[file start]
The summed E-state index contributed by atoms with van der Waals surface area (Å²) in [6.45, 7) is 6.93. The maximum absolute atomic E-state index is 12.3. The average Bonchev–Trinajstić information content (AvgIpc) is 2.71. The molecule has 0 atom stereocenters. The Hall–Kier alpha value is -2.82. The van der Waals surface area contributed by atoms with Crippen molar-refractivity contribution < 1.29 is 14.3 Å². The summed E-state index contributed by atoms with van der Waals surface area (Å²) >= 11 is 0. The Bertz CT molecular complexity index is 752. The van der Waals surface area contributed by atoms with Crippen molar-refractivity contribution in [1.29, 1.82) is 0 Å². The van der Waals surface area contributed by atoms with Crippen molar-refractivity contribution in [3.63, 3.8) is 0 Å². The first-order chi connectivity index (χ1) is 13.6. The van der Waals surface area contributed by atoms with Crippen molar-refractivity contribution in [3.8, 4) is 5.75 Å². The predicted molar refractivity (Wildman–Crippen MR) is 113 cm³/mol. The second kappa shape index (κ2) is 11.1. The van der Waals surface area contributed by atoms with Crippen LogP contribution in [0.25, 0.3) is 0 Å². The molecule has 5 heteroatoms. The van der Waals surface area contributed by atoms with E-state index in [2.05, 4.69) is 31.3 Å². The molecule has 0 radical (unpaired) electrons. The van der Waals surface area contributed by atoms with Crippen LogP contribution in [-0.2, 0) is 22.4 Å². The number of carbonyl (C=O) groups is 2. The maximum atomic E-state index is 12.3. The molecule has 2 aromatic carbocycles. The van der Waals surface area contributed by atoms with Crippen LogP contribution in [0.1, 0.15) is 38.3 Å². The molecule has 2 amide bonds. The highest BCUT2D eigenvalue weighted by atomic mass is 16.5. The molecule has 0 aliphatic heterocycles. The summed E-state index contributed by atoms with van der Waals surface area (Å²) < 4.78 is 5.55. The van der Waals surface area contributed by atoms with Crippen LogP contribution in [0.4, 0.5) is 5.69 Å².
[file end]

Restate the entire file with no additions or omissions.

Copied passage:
The summed E-state index contributed by atoms with van der Waals surface area (Å²) in [6.45, 7) is 6.93. The maximum absolute atomic E-state index is 12.3. The average Bonchev–Trinajstić information content (AvgIpc) is 2.71. The molecule has 0 atom stereocenters. The Hall–Kier alpha value is -2.82. The van der Waals surface area contributed by atoms with Crippen molar-refractivity contribution < 1.29 is 14.3 Å². The summed E-state index contributed by atoms with van der Waals surface area (Å²) >= 11 is 0. The Bertz CT molecular complexity index is 752. The van der Waals surface area contributed by atoms with Crippen molar-refractivity contribution in [1.29, 1.82) is 0 Å². The van der Waals surface area contributed by atoms with Crippen molar-refractivity contribution in [3.63, 3.8) is 0 Å². The first-order chi connectivity index (χ1) is 13.6. The van der Waals surface area contributed by atoms with Crippen molar-refractivity contribution in [3.8, 4) is 5.75 Å². The predicted molar refractivity (Wildman–Crippen MR) is 113 cm³/mol. The second kappa shape index (κ2) is 11.1. The van der Waals surface area contributed by atoms with Crippen LogP contribution in [0.25, 0.3) is 0 Å². The molecule has 5 heteroatoms. The van der Waals surface area contributed by atoms with E-state index in [2.05, 4.69) is 31.3 Å². The molecule has 0 radical (unpaired) electrons. The van der Waals surface area contributed by atoms with Crippen LogP contribution in [-0.2, 0) is 22.4 Å². The number of carbonyl (C=O) groups is 2. The maximum atomic E-state index is 12.3. The molecule has 2 aromatic carbocycles. The van der Waals surface area contributed by atoms with Crippen LogP contribution in [0.1, 0.15) is 38.3 Å². The molecule has 2 amide bonds. The highest BCUT2D eigenvalue weighted by atomic mass is 16.5. The molecule has 0 aliphatic heterocycles. The summed E-state index contributed by atoms with van der Waals surface area (Å²) < 4.78 is 5.55. The van der Waals surface area contributed by atoms with Crippen LogP contribution in [0.4, 0.5) is 5.69 Å².